The freezing of certain budgets and the ‘cancelling’ of public sector vacancies – i.e. job cuts – is another blow to the unemployed and a blow to the already overstretched public services that the working class depends upon. It is the final clawing back of the assurances made in the 2007 and 2010 public sector strikes by the ANC. But public sector workers are not faceless paper-pushers claiming salaries for doing nothing as the ANC would have us believe in their campaign against public sector workers. They are teachers, paramedics, nurses, prison officers and police. The potential for a major struggle in the public sector is posed. In the wage negotiations that have recently begun, the public sector unions are demanding a 15% pay increase. With the ANC government’s rhetoric on the deficit and the ‘bloated’ public sector they will not easily concede to the unions demands, especially with the ratings agencies breathing down their necks and making threats.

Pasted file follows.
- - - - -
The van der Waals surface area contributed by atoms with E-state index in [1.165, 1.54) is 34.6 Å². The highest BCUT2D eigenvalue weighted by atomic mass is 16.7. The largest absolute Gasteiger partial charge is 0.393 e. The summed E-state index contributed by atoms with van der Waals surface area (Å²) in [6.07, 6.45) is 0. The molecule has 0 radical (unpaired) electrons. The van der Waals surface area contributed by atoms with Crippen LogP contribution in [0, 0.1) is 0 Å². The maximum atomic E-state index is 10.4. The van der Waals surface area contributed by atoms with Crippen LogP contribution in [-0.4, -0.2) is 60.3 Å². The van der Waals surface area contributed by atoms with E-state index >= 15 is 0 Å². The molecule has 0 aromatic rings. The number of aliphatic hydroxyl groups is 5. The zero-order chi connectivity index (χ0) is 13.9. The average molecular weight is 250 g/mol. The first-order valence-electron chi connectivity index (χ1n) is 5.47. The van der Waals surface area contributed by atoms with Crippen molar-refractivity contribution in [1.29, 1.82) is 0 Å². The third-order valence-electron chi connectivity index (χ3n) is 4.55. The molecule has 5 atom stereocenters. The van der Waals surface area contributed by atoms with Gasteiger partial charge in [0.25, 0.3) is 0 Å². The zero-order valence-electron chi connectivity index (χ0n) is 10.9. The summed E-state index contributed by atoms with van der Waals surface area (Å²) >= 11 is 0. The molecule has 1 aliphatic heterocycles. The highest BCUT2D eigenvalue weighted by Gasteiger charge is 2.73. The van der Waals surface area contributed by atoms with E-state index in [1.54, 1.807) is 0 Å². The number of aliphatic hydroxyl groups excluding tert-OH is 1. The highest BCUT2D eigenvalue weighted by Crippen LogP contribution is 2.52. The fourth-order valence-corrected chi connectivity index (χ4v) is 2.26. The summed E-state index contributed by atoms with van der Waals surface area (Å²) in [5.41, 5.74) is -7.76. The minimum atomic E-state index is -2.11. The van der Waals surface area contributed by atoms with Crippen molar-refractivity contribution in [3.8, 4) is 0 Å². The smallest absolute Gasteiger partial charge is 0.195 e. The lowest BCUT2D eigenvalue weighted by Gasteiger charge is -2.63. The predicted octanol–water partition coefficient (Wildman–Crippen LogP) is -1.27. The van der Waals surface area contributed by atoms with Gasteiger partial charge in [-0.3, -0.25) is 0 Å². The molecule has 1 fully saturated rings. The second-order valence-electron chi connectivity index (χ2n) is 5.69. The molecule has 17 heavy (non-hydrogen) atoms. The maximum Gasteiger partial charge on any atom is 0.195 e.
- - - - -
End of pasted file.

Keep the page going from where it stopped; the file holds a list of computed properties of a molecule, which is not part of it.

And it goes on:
But public sector workers have every right to demand a substantial pay rise for what is, for the majority, low-paid but vital work that benefits society. The reality of the state of our public services is shown by the conditions that forced Tshwane paramedics into strike action recently. These vital workers work nearly a week every month for free, putting in 32 hours unpaid overtime each. Ambulances have no oxygen cylinders, many ambulance stations have no water or electricity and at one station, 18 staff members share just one toilet. This is just one indication that it is urgent to fill vacancies and invest more in public services, not start cutting them.